Saturday, July 30, 2011

A, Pentecost 7 Proper 13 – Isaiah 55:2-3, Psalm 145:8-9 “Real Rest”

The feeding of the five thousand is an impossible picture for us to comprehend. We could expend much energy trying to work out how it happened — rationalising, justifying, questioning, thinking, defending, explaining, ignoring or even attacking the reality of this miracle written in the Word of God. How did Jesus do it? Five loaves, two fish — 5000 men plus women and children — 12 baskets of leftovers. It all seems to be a bit too much.
Today we are not going to focus on this miracle as such, but use it as a catalyst, to allow God to delve right down into our inner being, and address the toilsome troubles buried in the core of our person. What happens in you when you hear the feeding of the five thousand? Rationalising, questioning, thinking, defending, explaining, ignoring or even attacking? Do you look for a way to comprehend or justify what the word of God says next to your everyday reality of heartache, labour, toil, tiredness, and exhaustion?
You see, what is going on in all of us today, is a deep yearning for rest. We hear pleasant pictures painted in the Psalms: the shepherding, the lying down in green pastures, the table set, and the cup overflowing before us. A place of no worries or concern. A place where no harm can come to us, a place of complete rest, a place where we’re served in tranquil peace having been caused to stop and rest from the frantic pace outside these walls. And even more — the worry, doubt, and pride inside, in your heart.
In fact, it’s not really the frantic pace of our western society that’s the cause of the problem. Each of us could be carried a million miles away and yet once there in an isolated corner of creation still feel the effects of a world out of control. Like the feeding of the five thousand in the word of God, the restless world is also a catalyst to your deepest realities of heartache, work, toil, tiredness, and exhaustion. What’s going on in you? Isn’t it time for some real rest?
I’ve been asked on a number of occasions why we use the Psalms; it’s said, they don’t make much sense and are hard to understand! And this is true if they are gleaned into the vacuum of individualism. You definitely will not get the nourishment that’s truly there. The truth is the Psalms, like all of God’s Word, are very personal, it is there to serve you. However, the noise of our inner being, the rationalising, questioning, pondering, defending, explaining, ignoring and attacking effectively blocks the intent of God, who seeks to address the “whole” of your situation in the most personal way.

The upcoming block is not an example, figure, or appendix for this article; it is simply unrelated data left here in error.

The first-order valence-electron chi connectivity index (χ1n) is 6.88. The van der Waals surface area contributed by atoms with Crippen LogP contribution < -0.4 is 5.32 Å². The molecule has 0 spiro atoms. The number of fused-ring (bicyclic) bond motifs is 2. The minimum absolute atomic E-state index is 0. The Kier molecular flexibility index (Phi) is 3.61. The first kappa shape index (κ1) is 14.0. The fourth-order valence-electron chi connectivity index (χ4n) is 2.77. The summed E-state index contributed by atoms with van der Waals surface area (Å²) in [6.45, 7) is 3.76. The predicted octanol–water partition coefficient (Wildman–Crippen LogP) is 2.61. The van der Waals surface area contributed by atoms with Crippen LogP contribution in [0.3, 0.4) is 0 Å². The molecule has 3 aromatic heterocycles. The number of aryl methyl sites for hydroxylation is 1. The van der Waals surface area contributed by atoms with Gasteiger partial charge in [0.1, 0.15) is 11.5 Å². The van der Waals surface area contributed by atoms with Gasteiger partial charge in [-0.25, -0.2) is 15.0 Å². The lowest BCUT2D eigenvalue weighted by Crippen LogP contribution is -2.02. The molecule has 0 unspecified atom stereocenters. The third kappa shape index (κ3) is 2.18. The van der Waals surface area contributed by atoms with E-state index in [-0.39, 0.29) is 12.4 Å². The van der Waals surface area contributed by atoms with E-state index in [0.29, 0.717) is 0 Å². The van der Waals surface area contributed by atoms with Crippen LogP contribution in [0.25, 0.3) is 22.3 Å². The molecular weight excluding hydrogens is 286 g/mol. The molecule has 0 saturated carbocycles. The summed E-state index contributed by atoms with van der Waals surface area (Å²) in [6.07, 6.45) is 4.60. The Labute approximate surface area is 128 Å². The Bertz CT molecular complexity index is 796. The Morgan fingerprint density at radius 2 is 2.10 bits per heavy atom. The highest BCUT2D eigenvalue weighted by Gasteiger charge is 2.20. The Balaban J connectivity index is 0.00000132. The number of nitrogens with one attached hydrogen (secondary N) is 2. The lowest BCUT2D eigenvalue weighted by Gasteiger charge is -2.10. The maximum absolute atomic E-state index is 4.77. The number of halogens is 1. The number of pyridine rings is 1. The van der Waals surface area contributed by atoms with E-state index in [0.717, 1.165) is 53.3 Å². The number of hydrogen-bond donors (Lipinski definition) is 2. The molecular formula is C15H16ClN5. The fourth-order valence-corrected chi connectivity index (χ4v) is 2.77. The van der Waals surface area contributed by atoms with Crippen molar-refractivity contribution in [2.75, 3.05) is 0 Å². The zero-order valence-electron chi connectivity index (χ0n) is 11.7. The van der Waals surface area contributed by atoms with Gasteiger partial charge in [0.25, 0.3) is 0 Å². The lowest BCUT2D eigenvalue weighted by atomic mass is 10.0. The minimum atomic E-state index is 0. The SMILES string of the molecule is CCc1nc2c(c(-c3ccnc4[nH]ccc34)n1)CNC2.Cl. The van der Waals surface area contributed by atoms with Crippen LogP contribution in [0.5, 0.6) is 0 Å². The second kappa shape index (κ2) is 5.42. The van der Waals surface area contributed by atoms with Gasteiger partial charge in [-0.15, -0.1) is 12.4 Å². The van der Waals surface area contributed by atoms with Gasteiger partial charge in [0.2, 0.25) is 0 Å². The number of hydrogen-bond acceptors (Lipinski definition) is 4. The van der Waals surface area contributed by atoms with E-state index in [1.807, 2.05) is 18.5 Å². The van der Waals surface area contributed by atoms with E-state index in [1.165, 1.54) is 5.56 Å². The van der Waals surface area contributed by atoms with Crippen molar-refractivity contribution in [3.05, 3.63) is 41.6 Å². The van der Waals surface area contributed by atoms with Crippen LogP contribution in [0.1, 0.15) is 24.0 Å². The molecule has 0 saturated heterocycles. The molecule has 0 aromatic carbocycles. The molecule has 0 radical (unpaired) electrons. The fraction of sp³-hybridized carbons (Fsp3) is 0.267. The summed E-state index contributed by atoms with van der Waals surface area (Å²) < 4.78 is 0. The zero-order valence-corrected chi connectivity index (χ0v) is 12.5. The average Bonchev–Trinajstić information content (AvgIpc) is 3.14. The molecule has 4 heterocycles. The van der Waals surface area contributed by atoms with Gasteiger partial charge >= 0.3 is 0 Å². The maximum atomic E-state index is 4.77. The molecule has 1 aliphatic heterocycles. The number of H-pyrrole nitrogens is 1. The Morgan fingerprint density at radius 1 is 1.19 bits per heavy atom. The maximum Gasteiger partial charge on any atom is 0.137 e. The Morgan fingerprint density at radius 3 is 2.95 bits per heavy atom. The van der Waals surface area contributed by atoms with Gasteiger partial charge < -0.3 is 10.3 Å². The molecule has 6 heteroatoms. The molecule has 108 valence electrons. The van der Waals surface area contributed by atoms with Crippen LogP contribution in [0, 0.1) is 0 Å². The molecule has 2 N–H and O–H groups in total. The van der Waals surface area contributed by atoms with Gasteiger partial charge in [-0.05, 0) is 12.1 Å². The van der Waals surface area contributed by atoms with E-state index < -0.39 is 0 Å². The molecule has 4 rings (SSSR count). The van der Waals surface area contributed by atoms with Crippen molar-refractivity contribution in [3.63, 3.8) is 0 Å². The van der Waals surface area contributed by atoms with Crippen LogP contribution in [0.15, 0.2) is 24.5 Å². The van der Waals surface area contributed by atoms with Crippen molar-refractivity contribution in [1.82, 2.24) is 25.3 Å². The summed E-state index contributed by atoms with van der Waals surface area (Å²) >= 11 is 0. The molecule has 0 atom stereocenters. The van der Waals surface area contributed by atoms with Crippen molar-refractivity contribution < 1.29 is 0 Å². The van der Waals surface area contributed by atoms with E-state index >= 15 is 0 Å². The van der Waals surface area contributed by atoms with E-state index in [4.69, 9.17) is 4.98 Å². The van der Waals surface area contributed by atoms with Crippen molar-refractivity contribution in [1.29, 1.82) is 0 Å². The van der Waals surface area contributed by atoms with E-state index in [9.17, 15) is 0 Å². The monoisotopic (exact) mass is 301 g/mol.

The Psalm or even the feeding of the five thousand fills our ears, and straight away our heart blocks by challenging from within with the question, “What’s it mean?” And in this noise of seeking to conform the word to our ways, God’s way is lost.
So let’s not ask “what’s it mean?” for the moment, but let’s just let it “do” to us what God seeks it to do. And in letting God do, there will be more meaning in it for us personally than we can ever consume; there will be an eternity of leftovers, lashings of love and mercy, forgiveness and faith. Baskets of leftovers for us to lavish on others!
The Lord is gracious and merciful, slow to anger and abounding in steadfast love. The Lord is good to all, and his mercy is over all that he has made. (Psalm 145: 8–9 ESV)
God intends you to rest in him. In the Psalm God seeks to serve your innermost being by drawing you out of yourself to look on him. He wants to reveal the greater reality of your hidden depths within. With these verses of comfort he seeks to enter into the place where lies your greatest fears, your most powerful prejudices, and your most sacred of sins, and there let the beauty and peace of his goodness enlighten you with his grace and mercy — his enduring refreshing forgiveness and favour!
We might want to ask “How can this be? Letting God see the reality and rottenness of my darkest depths and desires, as well as the things I’ve done will get me into big trouble with him!” But nothing could be further from the truth! God is rightly displeased with our sinfulness. However, he seeks to rightly deal with it too! After all he is abounding with wave after wave of rich, overflowing, wealthy, generous love focused on you. And he is slow to anger too.
This slowness to anger, is not over who you are, a sinner. But over not allowing him to deal with you and your sin. Nevertheless, this anger is slow in coming, and he patiently waits your lifetime to deal with your sin, be it ever so gently with you personally, having dealt harshly with it on your cross through the crucifixion of his Son, Jesus Christ.
So at the end of this earthly life, those who have rested in God’s steadfast love, Jesus’ death and resurrection, will be given even more. But those who are exhausted from their efforts to find peace in this life, even the mercy they rejected will be eternally out of reach.